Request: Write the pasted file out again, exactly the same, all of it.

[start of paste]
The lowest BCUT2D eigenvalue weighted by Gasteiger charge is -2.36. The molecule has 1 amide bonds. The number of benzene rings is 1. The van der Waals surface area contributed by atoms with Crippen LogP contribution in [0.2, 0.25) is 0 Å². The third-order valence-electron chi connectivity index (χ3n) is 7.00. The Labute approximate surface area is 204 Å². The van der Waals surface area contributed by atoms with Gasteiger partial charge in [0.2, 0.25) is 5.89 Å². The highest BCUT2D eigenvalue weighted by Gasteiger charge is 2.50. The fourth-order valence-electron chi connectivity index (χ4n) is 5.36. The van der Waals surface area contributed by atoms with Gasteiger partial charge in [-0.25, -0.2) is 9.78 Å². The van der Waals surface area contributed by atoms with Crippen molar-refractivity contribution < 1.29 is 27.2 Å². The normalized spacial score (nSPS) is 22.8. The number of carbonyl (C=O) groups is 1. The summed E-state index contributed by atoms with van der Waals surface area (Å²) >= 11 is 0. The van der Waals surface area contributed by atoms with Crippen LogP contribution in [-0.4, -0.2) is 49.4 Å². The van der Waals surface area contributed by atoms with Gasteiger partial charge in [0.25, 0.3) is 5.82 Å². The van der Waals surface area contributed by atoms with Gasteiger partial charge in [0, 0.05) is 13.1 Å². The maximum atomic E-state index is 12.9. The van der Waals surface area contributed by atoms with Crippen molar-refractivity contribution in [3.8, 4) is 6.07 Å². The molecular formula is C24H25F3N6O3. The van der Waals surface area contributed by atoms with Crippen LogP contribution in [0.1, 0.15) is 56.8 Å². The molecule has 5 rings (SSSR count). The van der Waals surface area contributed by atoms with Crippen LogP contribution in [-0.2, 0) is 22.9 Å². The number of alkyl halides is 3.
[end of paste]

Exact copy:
The lowest BCUT2D eigenvalue weighted by Gasteiger charge is -2.36. The molecule has 1 amide bonds. The number of benzene rings is 1. The van der Waals surface area contributed by atoms with Crippen LogP contribution in [0.2, 0.25) is 0 Å². The third-order valence-electron chi connectivity index (χ3n) is 7.00. The Labute approximate surface area is 204 Å². The van der Waals surface area contributed by atoms with Gasteiger partial charge in [0.2, 0.25) is 5.89 Å². The highest BCUT2D eigenvalue weighted by Gasteiger charge is 2.50. The fourth-order valence-electron chi connectivity index (χ4n) is 5.36. The van der Waals surface area contributed by atoms with Gasteiger partial charge in [-0.25, -0.2) is 9.78 Å². The van der Waals surface area contributed by atoms with Crippen molar-refractivity contribution < 1.29 is 27.2 Å². The normalized spacial score (nSPS) is 22.8. The number of carbonyl (C=O) groups is 1. The summed E-state index contributed by atoms with van der Waals surface area (Å²) >= 11 is 0. The van der Waals surface area contributed by atoms with Crippen LogP contribution in [-0.4, -0.2) is 49.4 Å². The van der Waals surface area contributed by atoms with Gasteiger partial charge in [0.25, 0.3) is 5.82 Å². The van der Waals surface area contributed by atoms with Gasteiger partial charge in [0, 0.05) is 13.1 Å². The maximum atomic E-state index is 12.9. The van der Waals surface area contributed by atoms with Crippen molar-refractivity contribution in [3.8, 4) is 6.07 Å². The molecular formula is C24H25F3N6O3. The van der Waals surface area contributed by atoms with Crippen LogP contribution in [0.1, 0.15) is 56.8 Å². The molecule has 5 rings (SSSR count). The van der Waals surface area contributed by atoms with Crippen LogP contribution in [-0.2, 0) is 22.9 Å². The number of alkyl halides is 3.